Identity and Community

I was thinking about some of the early social reasoning and community building that we do in schools and with groups and had few ideas that you could explore about identity and community. They can fit in with who am I work as well as continuing to look at individual and group beliefs.  Just some partially random thoughts.

1.Identity and Community Overview:
There are some excellent activities at Facing History and Ourselves.  Here is a link to some of the curriculum – It says that it is 6th grade, but it can be used for any grade as an intro into considering identity and community issues.  In an advisory setting, this is very important.  They do the same initial community and identity work with all ages (and adults).  If you look at some of the early lessons (such as the identity chart) – these can be good general getting to know you activities, but can develop into even deeper work.
2.Universe of Obligation
Another concept in exploring identity and community is that of Universe of Obligation. It is a particularly helpful frame for people to explore what the roles and responsibilities are of a society and people in it.  What should they be in your school?  Your advisory? Should they mirror that of our society?  Be a laboratory for change or exploration?
These can both be done in some great depth exploring this concept in history as well, but it can also  start with an initial series of conversations.
3. Film and Fiction: Alienation
  • A lot of people are out there seeing District 9– if you haven’t seen it, it is a very interesting sci-fi allegory about alienation (literally) on the macro level  (aparthied) and on the micro level (personal disaffection).  Advisory trip anyone?
    Review and connection with apartheid
  • Materials to explore Apartheid:
    In a slightly less abstract level, Ray Bradbury’s short story, “All Summer in a Day” explores the cost of our actions, empathy (and lack thereof) in a school setting (on Venus).  A possible companion to that.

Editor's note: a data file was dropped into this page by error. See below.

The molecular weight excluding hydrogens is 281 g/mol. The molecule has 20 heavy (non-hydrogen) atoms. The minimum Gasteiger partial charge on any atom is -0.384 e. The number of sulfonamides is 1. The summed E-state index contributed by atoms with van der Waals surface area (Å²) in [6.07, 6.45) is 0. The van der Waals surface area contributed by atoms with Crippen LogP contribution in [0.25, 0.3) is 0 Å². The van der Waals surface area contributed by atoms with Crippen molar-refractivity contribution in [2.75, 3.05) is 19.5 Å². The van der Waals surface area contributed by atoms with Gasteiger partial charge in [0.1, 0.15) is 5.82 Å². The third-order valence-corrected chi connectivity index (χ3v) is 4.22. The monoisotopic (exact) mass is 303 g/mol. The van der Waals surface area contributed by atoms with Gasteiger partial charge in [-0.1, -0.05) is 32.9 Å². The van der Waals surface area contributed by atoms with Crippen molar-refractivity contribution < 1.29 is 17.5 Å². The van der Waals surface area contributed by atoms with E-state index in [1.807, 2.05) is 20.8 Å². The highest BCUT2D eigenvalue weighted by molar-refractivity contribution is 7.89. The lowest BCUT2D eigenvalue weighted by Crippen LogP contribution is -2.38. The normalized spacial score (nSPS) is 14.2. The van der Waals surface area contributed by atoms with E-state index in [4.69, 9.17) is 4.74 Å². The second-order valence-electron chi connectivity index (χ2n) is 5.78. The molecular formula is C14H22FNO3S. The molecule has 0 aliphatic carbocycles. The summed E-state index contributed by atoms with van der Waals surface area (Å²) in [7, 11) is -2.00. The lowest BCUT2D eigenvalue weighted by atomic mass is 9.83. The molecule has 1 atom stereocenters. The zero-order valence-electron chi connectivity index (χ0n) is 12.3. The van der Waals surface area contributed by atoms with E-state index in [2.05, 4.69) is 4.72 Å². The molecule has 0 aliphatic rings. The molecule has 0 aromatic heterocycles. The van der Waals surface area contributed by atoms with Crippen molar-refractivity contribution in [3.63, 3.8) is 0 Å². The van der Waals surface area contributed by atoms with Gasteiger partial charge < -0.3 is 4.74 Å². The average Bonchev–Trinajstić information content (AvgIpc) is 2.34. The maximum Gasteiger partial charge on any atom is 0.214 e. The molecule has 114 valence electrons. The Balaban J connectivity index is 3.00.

• One You Tube (in three sections) – An old Twilight Zone episode, “The Monsters are Due on Maple Street” explores human impulses to make meaning and assumptions and act on them with little or no empiricism.  The tendency to scapegoat, blame and resort to violence and the will of a mob play prominent roles with a great twist ending.
4.The Book Thief
Read a great book for a book group.  It is long (500 pages) but very good.  – The Book Thief – a German Girl in 1930’s, 40’s Germany – narrated by Death.  Has a lot of powerful openings to talk about the issues in the Holocaust.  (Krystallnacht, Nuremberg Laws, the nuances of Aryan Germans who were not Nazis but made choices that were different from themselves.)  Highly recommend tis one.  I have a lot of resources on background material as well.
5. A random democracy note
In a recent New Yorker comment The States We’re In, Hendrick Hertzberg writes about a movement in California called Repair California that is pushing to scrap California’s entire existing government and constitution, bring together a lottery selected group of citizens, who with the input of any consultant they ask for, will draft a new constitution and develop a new system for democratic government as sees fit for California.  It is an amazing idea and moment. Something that could (and sometimes is) done in schools – but people in a state are now hip to the reality that the state doesn’t work and needs to be changed.
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